In his column ("Rejecting an Aristocracy of Experts," Op-Ed Page, Oct. 19), Michael Novak claims that Michael Dukakis represents the arrogant aristocracy of managerial "experts" who look down on ordinary people and tell them that they are stupid; the common people are going for George Bush because he wants to be loved as one of them and be the self-image they desire to see in their "king." Novak may be right about the way in which many people respond to the office of President, but I refuse to simply accept that American presidential politics has come to this.
Count me among the arrogant aristocracy, if you wish. I insist that when it comes to choosing leaders, reason is more reliable than emotion.
Does that mean I'm superior to "the common people"? No. Coming from a working-class family (neither of my parents went to high school), I'm much more "common" than Bush or Dan Quayle will ever be. If there are "common people" who conclude that Bush is "one of us" because he eats pork rinds on television, if there are women who believe that Quayle's good looks are a good reason to vote for him, then one should not hesitate to call those people stupid. But such stupidity, the object of cynical calculation by Republican campaign strategists, does not define the class of ordinary people. And the fact that an unthinking approach to politics is commonly shared does not make it "common sense."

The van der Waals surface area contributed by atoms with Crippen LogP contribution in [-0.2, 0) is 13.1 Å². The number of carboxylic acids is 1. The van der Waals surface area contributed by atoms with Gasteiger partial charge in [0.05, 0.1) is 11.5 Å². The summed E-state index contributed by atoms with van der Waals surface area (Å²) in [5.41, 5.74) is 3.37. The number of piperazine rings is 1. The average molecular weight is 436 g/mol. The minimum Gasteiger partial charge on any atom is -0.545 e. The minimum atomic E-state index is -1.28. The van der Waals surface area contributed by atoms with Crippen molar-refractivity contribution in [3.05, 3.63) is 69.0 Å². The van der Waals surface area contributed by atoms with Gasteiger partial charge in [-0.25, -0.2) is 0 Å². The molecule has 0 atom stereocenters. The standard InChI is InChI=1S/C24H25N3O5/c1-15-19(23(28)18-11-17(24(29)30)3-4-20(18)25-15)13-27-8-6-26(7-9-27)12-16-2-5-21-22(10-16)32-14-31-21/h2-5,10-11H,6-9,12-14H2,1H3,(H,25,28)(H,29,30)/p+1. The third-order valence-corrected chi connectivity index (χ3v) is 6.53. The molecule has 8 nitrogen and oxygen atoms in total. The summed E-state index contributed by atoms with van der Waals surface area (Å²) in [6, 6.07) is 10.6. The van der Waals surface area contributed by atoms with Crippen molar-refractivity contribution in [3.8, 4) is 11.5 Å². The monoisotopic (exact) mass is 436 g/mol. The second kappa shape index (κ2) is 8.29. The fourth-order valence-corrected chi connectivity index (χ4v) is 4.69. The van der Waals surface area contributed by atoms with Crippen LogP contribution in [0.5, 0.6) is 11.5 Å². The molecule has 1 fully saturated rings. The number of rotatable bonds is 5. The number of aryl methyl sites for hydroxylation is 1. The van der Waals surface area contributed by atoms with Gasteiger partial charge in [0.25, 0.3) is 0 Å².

Every politician wants to be popular. But that does not justify playing on people's emotions or appealing to the worst in people: greed, selfishness, fear, bigotry, xenophobia. The experience of fascism in Europe should have discredited once and for all this enthusiasm for "fatherly kings." But some people never learn.
The irony of all this, of course, is that Republicans are made to represent the common people, while the Democrats become the arrogant elite. Meanwhile, the reality is that Republican policies encourage an ever greater division between a wealthy, well-educated elite and an entertained but uninformed mass, whose ignorance the Republicans can exploit to win elections. It's time to dispense forever with the myths of Richard Nixon's "silent majority," Bush's "mainstream," and Novak's "common people."
If the Dukakis campaign has been arrogant, it's been in taking for granted the broad group of disenfranchised and disaffected voters who were stirred into action by the Jesse Jackson campaign. If Bush wins this election, it will be because Dukakis wasted too much time going after that relatively small group of know-nothings called "Reagan Democrats."
JAMES T. ANDERSON